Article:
This story was originally published by the Guardian and is reproduced here as part of the Climate Desk collaboration.
The Australian government has officially listed the koala as endangered after a decline in its numbers due to land clearing and catastrophic bushfires shrinking its habitat.
The environment minister, Sussan Ley, accepted the recommendation of the threatened species scientific committee that the koala populations of Queensland, New South Wales and the Australian Capital Territory should have their conservation status upgraded.
The stronger listing under national law is recognition that the koala’s plight has become more urgent and that successive Australian governments have failed to turn the much-loved animal’s circumstances around since it was listed as vulnerable in 2012.
It comes after the Morrison government last month announced $50 million to help the species. The funding was welcomed by environment groups but described as a “drop in the ocean” if the root causes of the species’ decline were not addressed.
Ley said in addition to the endangered listing, the government planned to adopt a long-awaited national recovery plan for the koala. “Today I am increasing the protection for koalas in NSW, the ACT and Queensland, listing them as endangered rather than their previous designation of vulnerable,” she said.
“The impact of prolonged drought, followed by the black summer bushfires, and the cumulative impacts of disease, urbanisation and habitat loss over the past twenty years have led to the advice.”
Environment groups have long argued the koala’s conservation status should be upgraded. Three organizations—Humane Society International (HSI), WWF-Australia, and the International Fund for Animal Welfare—nominated it for the endangered listing.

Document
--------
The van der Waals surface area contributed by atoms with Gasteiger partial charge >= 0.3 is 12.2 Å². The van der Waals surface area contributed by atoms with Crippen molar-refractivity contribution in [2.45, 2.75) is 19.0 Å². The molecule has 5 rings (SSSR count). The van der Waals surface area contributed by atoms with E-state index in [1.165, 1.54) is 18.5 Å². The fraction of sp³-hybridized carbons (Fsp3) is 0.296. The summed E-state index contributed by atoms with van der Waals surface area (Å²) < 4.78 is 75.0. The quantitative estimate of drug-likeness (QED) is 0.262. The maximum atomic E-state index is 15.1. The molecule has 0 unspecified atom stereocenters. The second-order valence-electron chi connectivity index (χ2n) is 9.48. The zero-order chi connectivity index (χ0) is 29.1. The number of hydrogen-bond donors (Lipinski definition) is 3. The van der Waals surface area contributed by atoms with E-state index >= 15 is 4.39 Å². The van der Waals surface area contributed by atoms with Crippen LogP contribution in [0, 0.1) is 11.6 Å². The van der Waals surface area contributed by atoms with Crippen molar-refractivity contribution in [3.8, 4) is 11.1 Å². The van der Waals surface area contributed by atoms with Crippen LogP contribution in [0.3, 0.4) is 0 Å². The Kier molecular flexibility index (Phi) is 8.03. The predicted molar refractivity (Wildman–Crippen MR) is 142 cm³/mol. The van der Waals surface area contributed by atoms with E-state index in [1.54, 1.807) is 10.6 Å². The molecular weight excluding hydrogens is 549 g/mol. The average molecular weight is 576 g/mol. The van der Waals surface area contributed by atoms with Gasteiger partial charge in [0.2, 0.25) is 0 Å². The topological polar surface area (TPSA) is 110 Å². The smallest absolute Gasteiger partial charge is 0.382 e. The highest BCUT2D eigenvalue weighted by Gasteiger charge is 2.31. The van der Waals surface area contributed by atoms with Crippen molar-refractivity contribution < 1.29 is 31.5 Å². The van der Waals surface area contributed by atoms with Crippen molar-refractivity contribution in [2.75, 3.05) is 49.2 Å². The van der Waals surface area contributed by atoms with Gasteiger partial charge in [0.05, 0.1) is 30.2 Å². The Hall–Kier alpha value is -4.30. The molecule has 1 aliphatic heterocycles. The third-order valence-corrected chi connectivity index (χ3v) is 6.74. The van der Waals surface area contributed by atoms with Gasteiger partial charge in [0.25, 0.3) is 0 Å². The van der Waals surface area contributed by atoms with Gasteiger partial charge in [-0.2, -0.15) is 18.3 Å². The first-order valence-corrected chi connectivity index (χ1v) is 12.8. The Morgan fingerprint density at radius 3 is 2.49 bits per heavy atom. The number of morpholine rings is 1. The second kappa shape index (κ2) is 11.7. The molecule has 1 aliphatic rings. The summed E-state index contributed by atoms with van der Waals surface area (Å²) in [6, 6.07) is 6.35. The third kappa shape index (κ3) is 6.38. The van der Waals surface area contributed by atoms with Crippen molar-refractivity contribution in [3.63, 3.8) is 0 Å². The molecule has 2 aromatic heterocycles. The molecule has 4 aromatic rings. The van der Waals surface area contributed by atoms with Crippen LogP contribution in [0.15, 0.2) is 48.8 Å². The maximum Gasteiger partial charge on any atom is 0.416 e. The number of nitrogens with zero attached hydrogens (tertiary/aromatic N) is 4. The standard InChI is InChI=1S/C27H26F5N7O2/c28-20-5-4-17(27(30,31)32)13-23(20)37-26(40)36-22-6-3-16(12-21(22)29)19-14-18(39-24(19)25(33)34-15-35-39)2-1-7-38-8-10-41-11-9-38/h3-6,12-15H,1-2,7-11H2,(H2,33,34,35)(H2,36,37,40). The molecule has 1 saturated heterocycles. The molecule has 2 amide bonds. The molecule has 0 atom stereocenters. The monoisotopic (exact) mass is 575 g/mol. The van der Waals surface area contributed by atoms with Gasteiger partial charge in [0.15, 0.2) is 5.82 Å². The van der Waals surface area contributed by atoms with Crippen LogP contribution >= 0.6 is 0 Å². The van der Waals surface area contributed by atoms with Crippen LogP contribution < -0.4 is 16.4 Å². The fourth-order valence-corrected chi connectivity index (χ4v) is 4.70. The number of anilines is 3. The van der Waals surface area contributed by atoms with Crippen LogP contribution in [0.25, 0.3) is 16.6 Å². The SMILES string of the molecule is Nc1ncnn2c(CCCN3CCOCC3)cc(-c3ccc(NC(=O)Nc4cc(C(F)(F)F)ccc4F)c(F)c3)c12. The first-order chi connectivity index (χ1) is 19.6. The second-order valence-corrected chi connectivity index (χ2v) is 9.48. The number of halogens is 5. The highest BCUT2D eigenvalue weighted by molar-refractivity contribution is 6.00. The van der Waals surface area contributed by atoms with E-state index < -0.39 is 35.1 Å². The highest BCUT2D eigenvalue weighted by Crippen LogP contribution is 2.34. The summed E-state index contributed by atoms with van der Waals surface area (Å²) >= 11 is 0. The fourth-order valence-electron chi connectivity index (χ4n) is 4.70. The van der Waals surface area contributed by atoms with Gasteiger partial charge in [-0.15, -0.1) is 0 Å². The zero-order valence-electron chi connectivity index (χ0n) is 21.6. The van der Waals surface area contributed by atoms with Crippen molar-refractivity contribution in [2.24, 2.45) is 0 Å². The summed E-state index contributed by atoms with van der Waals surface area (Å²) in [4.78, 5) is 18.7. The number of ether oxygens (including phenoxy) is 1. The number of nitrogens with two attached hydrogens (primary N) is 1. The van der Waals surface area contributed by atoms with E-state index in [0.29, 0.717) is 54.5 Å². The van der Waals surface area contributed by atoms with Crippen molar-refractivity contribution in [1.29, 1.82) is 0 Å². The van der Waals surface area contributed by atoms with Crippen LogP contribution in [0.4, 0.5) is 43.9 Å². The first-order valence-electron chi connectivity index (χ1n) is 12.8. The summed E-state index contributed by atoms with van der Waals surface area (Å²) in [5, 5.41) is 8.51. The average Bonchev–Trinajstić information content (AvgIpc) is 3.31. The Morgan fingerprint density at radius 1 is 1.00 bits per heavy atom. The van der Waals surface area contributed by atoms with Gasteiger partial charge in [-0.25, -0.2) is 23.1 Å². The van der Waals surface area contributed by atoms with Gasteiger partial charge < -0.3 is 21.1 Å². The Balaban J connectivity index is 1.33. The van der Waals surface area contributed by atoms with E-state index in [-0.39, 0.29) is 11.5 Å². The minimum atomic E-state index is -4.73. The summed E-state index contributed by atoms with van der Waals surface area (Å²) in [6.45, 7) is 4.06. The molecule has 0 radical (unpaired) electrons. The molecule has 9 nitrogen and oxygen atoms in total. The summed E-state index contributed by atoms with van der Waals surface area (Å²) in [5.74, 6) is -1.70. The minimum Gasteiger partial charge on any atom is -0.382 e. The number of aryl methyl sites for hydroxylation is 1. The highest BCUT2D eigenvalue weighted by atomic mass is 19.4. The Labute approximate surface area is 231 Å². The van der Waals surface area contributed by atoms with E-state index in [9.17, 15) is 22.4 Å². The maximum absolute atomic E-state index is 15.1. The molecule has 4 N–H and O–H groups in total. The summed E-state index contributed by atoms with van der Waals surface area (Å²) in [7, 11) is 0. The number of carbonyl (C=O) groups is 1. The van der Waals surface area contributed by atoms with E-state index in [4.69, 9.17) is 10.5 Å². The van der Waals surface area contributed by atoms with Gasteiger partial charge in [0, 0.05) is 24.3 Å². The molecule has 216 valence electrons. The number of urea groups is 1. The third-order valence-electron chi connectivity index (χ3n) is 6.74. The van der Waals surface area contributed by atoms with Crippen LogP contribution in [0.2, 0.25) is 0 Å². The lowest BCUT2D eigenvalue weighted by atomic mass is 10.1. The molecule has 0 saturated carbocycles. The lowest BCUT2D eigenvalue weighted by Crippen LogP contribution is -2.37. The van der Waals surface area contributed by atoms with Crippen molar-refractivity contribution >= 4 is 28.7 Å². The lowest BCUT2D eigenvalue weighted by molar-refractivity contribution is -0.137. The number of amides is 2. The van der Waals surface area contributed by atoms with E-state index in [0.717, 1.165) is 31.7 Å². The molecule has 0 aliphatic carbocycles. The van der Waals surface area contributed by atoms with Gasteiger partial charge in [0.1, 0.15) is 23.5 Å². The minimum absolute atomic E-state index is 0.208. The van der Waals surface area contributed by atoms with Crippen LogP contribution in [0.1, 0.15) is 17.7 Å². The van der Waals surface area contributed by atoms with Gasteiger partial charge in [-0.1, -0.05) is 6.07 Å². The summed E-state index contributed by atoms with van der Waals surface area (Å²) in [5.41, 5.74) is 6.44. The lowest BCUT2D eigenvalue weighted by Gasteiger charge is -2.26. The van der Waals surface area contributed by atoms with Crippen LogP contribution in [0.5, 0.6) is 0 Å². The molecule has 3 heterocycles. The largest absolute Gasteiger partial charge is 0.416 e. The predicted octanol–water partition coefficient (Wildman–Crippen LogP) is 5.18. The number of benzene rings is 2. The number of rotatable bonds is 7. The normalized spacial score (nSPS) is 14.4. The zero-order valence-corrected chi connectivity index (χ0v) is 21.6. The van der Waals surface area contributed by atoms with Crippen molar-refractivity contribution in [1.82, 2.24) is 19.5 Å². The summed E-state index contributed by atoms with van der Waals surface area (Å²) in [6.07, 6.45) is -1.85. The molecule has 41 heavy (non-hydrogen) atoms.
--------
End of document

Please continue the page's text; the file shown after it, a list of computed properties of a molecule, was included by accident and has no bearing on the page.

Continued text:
“The koala has gone from no listing to now being declared endangered on the Australian east coast within a decade,” said Dermot O’Gorman, WWF-Australia’s chief executive. “That is a shockingly fast decline for one of the world’s most iconic animals. The endangered status is a grim but important decision by minister Ley.”
“There is still time to save this globally iconic species if the uplisting serves as a turning point in koala conservation,” O’Gorman added. “We need stronger laws and landholder incentives to protect their forest homes.”
The endangered listing will provide additional protection for koalas because it lowers the threshold at which a development must be assessed under national laws for potentially significant impacts on the species. The recovery plan sets out the key threats to the koala and actions needed to prevent its extinction.
Such a plan had been identified under national environmental laws as a requirement for the species for the past nine years but no Australian government had developed one, making it one of almost 200 recovery plans for Australia’s threatened species and habitats that were overdue.
It took the black summer bushfire disaster to prompt consultation on a draft, with a final version delivered to the minister late last year. Once a recovery plan is adopted, ministers are legally bound not to make decisions that are inconsistent with it, however governments have no obligation to actually implement the plan.
The koala is under pressure from multiple ongoing threats including disease, global heating and clearing of its habitat for development. In 2020, a NSW parliamentary inquiry found the species would be extinct in that state by 2050 unless governments took urgent action to protect its habitat and turn the declines around.